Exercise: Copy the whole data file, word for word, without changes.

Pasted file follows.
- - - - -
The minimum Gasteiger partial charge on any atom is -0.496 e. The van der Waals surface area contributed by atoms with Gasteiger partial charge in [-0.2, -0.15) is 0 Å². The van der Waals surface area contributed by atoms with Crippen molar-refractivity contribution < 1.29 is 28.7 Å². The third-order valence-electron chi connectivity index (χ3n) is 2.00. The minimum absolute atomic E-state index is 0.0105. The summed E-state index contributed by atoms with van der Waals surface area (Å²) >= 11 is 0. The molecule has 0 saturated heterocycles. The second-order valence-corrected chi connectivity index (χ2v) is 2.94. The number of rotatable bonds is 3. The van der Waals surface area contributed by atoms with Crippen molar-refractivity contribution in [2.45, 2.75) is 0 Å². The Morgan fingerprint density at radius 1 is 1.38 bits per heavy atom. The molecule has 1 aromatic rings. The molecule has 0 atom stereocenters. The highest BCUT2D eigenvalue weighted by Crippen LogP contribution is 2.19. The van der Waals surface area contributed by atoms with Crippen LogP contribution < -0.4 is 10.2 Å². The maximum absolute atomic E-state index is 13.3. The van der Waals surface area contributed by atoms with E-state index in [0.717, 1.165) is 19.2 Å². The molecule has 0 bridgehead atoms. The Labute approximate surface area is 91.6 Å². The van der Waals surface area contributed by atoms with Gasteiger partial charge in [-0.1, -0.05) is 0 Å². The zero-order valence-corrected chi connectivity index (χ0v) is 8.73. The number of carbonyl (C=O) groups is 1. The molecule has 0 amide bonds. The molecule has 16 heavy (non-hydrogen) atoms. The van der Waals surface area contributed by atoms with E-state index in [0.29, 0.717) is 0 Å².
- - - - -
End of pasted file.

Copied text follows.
The minimum Gasteiger partial charge on any atom is -0.496 e. The van der Waals surface area contributed by atoms with Gasteiger partial charge in [-0.2, -0.15) is 0 Å². The van der Waals surface area contributed by atoms with Crippen molar-refractivity contribution < 1.29 is 28.7 Å². The third-order valence-electron chi connectivity index (χ3n) is 2.00. The minimum absolute atomic E-state index is 0.0105. The summed E-state index contributed by atoms with van der Waals surface area (Å²) >= 11 is 0. The molecule has 0 saturated heterocycles. The second-order valence-corrected chi connectivity index (χ2v) is 2.94. The number of rotatable bonds is 3. The van der Waals surface area contributed by atoms with Crippen molar-refractivity contribution in [2.45, 2.75) is 0 Å². The Morgan fingerprint density at radius 1 is 1.38 bits per heavy atom. The molecule has 1 aromatic rings. The molecule has 0 atom stereocenters. The highest BCUT2D eigenvalue weighted by Crippen LogP contribution is 2.19. The van der Waals surface area contributed by atoms with Crippen LogP contribution < -0.4 is 10.2 Å². The maximum absolute atomic E-state index is 13.3. The van der Waals surface area contributed by atoms with E-state index in [0.717, 1.165) is 19.2 Å². The molecule has 0 bridgehead atoms. The Labute approximate surface area is 91.6 Å². The van der Waals surface area contributed by atoms with Gasteiger partial charge in [-0.1, -0.05) is 0 Å². The zero-order valence-corrected chi connectivity index (χ0v) is 8.73. The number of carbonyl (C=O) groups is 1. The molecule has 0 amide bonds. The molecule has 16 heavy (non-hydrogen) atoms. The van der Waals surface area contributed by atoms with E-state index in [0.29, 0.717) is 0 Å².